Profile: Professor Nanthi BolanPosted Jun 11,2019
For Professor Nanthi Bolan, Program Leader of Program 3, agriculture is in his blood. It has been his life.
“I grew up in a farming village in India. My parents owned tea and coffee holding plantations. After school and in the holidays, I used to work on the farm picking tea leaves and plucking coffee beans alongside my parents and farm labourers. I loved getting my hands dirty!”
Joining both passions of agriculture and soil fertility with his work in the Soil CRC is very satisfying.
“I’ve always loved farming and I love that I now work with farmers.” Nanthi says.
After completing a Bachelor of Agricultural Science and Masters of Science in Soil Science at Tamil Nadu University in India, he moved to Australia to complete his PhD in Soil Science at the University of Western Australia, firming up his future in soil research.
Nanthi then spent 20 years in New Zealand where soil is considered very important. “In New Zealand, soil is everything, because their economy is very much based on agriculture.”
He was a Professor of Soil Science at Massey University, the leading agricultural university in New Zealand.
After moving to the University of South Australia (UniSA) where he taught Environmental Science and Soil Science, he became involved in the first bid for the Soil CRC in 2013. That first bid was unsuccessful, but it planted the seed. When Nanthi moved to the University of Newcastle to take up his current role as Professor of Environmental Science, he became involved in the second and successful Soil CRC bid in 2016. At that time he was asked to be the leader of Program 3 and the rest, as they say, is history.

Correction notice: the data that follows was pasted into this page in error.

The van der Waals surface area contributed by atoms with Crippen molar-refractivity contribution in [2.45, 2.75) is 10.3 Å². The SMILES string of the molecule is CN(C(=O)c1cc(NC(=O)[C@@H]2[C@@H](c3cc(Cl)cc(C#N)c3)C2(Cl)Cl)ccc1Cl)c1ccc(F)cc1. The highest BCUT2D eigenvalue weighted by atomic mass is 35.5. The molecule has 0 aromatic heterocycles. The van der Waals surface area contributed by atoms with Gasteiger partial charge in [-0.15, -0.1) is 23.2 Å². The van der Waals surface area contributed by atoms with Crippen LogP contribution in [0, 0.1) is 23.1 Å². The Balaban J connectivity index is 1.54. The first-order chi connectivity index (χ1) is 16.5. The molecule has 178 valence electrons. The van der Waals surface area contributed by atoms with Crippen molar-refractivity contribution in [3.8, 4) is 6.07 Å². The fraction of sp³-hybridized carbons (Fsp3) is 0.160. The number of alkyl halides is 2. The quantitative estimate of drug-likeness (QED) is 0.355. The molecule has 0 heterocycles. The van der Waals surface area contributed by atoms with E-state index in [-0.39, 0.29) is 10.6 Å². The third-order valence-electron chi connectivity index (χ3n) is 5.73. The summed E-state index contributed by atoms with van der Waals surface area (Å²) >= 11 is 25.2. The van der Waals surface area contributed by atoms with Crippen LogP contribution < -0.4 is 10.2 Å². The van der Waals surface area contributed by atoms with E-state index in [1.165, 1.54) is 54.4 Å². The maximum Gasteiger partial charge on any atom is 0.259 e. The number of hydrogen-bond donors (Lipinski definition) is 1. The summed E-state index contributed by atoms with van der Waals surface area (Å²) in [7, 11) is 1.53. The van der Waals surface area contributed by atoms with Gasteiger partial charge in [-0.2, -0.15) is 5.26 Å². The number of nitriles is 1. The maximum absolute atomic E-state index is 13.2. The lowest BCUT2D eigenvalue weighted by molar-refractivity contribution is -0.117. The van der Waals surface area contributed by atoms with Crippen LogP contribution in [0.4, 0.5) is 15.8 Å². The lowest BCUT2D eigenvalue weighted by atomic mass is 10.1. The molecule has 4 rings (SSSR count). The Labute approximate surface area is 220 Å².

Program 3 will deliver new products and delivery systems to improve soil function and productivity, making an important contribution to the outputs of the Soil CRC.
“Program 3 is an exciting program to be involved in because it is all about products – inputs. There are fertilisers, microbial carriers, pesticide carriers, soil amendments, all these are essential soil inputs for the farmers. The efficient use of these products is very critical in achieving climate driven yield potential.
“The efficient utilisation of these inputs is critical in achieving productivity and profitability for farmers. Farmers will get new fertiliser products, targeted pesticide delivery systems, innovative products to sustain microbial function and improved products to manage surface and subsoil constraint,” Nanthi says.
Program 3 – Current Projects
- Recovering nutrients from organic waste streams
- Application of liquid biosolids
- Improving pesticide delivery efficiency
- New products for subsoil constraints
- New amendments for sandy soils
- Evaluating alternative rhizobial carriers